Philip P. Hoffman, farmer, section 35, Ashland Township, was born May 18, 1830, in Prussia, also the native country of his parents, Philip P. and Mary M. Hoffman. The son received the degree of education common to his class in Prussia (which is much more thorough than in this country) up to a certain age, when the final disposal of young men is determined upon, either to the trades or military life, save in time of war, when no choice can be enjoyed.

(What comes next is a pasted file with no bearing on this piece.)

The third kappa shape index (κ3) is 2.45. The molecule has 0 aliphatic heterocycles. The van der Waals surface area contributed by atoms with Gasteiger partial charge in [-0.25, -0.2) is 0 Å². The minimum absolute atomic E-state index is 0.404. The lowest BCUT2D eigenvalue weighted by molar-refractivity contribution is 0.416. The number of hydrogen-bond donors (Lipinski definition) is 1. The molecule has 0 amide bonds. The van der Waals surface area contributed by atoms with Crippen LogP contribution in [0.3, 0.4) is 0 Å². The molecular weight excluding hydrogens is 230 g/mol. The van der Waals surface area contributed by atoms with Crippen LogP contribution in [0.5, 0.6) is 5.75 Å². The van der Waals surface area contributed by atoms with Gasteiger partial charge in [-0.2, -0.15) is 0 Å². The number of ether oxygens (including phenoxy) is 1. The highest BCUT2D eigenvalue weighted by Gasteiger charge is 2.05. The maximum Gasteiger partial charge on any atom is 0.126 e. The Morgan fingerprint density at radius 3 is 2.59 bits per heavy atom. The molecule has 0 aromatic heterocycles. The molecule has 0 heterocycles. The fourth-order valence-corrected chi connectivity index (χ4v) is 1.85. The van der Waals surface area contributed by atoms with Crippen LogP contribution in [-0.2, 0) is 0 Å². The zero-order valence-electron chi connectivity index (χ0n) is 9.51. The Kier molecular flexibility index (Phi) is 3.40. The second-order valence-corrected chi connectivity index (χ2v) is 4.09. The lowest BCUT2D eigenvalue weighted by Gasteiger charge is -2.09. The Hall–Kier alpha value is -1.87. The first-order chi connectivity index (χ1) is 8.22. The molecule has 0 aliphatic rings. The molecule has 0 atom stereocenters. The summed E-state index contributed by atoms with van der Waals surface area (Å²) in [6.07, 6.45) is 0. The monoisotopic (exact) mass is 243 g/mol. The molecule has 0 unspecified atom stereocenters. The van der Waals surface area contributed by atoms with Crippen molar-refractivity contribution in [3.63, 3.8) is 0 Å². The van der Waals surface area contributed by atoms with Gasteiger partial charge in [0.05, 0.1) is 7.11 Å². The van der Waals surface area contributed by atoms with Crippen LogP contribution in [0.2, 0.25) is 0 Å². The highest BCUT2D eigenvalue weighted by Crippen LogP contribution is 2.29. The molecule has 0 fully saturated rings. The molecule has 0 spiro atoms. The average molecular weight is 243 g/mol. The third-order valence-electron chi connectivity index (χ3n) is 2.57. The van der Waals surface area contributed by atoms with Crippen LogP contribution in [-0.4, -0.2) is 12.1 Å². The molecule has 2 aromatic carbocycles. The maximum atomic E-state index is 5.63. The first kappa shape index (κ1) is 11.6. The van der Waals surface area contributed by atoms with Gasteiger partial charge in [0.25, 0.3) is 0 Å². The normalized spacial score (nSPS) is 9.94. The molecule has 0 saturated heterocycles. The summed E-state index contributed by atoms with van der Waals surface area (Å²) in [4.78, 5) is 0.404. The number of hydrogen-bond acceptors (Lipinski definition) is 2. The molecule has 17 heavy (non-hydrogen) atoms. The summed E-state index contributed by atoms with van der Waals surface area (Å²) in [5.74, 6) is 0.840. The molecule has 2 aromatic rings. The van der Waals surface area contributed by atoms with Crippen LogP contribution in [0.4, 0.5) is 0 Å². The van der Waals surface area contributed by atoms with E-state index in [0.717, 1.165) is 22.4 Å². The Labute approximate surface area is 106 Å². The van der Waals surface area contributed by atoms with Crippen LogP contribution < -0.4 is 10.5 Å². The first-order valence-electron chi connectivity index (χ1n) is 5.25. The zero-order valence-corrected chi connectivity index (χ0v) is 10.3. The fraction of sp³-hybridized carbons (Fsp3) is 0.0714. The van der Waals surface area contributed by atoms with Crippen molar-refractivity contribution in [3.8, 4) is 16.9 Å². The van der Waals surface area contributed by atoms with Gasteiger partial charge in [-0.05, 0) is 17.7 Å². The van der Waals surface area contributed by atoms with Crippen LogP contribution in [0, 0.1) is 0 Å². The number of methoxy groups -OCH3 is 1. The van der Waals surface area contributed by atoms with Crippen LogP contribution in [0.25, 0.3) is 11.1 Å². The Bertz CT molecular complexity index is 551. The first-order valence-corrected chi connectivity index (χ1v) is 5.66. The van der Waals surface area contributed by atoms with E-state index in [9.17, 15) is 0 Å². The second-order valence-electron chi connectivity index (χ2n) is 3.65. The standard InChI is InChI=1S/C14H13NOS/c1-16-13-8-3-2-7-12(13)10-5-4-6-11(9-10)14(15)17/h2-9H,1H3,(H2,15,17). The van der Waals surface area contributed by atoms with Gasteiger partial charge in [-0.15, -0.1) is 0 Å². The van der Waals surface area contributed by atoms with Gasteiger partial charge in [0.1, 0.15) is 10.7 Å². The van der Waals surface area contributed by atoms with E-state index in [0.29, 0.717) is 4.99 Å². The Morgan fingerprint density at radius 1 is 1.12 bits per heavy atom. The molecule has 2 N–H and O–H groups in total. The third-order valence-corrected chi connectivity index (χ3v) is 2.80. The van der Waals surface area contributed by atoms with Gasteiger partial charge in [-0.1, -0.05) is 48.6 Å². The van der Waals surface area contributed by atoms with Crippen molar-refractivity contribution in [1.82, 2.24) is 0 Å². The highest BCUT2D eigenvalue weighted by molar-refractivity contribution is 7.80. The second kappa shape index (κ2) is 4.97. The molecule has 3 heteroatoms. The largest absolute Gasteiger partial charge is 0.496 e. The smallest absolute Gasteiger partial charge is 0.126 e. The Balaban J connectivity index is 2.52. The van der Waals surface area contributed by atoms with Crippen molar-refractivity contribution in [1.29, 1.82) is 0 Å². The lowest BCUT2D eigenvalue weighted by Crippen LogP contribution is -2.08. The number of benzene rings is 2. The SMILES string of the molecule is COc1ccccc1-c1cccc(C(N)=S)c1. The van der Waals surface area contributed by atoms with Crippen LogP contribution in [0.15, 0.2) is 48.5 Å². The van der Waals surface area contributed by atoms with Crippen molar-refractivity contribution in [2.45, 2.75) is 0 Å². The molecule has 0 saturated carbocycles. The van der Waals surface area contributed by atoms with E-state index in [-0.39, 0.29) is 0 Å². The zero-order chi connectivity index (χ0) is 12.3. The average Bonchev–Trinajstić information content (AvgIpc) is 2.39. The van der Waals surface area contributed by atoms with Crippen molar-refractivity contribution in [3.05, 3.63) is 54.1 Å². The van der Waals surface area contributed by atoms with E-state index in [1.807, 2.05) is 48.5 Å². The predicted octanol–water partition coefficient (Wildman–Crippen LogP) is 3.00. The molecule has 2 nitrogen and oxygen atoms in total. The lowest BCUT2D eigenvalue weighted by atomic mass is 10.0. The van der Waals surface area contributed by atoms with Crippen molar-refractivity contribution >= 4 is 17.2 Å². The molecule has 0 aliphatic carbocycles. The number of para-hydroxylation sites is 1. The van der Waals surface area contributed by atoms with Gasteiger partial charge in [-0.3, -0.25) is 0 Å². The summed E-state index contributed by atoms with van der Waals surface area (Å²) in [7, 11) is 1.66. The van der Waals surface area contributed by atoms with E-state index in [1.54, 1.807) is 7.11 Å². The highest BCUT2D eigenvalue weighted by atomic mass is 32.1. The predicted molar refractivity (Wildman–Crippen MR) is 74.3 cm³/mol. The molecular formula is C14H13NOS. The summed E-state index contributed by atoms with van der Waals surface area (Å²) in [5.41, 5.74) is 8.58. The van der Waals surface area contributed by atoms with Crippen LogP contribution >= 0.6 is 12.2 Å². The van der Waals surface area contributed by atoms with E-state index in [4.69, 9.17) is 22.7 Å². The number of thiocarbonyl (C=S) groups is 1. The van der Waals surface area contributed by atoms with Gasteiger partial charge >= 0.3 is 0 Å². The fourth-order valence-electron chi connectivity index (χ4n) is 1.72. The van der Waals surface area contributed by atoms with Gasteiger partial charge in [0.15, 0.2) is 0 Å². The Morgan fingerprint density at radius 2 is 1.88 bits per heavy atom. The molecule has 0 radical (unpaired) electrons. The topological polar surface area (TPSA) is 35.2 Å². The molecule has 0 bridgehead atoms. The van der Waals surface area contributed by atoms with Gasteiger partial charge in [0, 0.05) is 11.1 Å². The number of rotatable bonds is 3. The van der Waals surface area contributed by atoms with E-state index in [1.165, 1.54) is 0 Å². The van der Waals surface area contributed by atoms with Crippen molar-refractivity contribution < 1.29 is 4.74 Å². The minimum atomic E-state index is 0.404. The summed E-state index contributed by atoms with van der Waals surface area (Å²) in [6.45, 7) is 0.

Mr. Hoffman was apprenticed at the age of 15 years for two and a half years to acquire the trade of a builder, at which he worked until he was of age, when he was drafted into the German Government service and remained two years. He stayed at home but a short period after his discharge, and in the spring of 1854 came to the United States and settled in the city of Newark, N. J., where he operated as a builder until the fall of 1858, when he set out on a prospecting tour through the "Great West." He finally stopped at Milwaukee, and in the spring of 1859 came to Muskegon, and remained until the summer of 1860, when he came to Bridgeton and entered the employ of I. D. Merrill as "shingle-packer,' and continued in that occupation until 1870. Meanwhile, in 1863, he purchased 80 acres of land on section 35. Of this he took possession in all the high hopefulness and ardent anticipation of a man who brings the efforts of his life and all his expanding energies to bear upon the one purpose which gives promise to the future and makes labor sweet and privation endurable,- the building up of a home and domestic ties. Mr. Hogan enlisted all the forces of his warm Teutonic nature in the crowning event of his life and devoted his best energies to preparing a home for the bride whose promise he had won, and to whose precincts she would soon bring the grace and beauty which in his sight was pre-eminent to that of all others of her sex in the world. But she was also fair to the angels of God, and shortly before the date appointed for her marriage she was called hence to an undying youth and a life of fadeless promise in the realms of eternal beauty. Loyal to the love of his young, hopeful manhood, Mr. Hoffman has passed his years in the sacred observance of the vows to which he considers himself bound by the early death of his promised wife, and, after he had reconciled himself to an occupation of the place which once meant so much to him, he devoted his succeeding years to rendering it beautiful and attractive. He is living in quiet, reserved retirement, hoping for reunion and the fulfillment of his delayed happiness and companionship.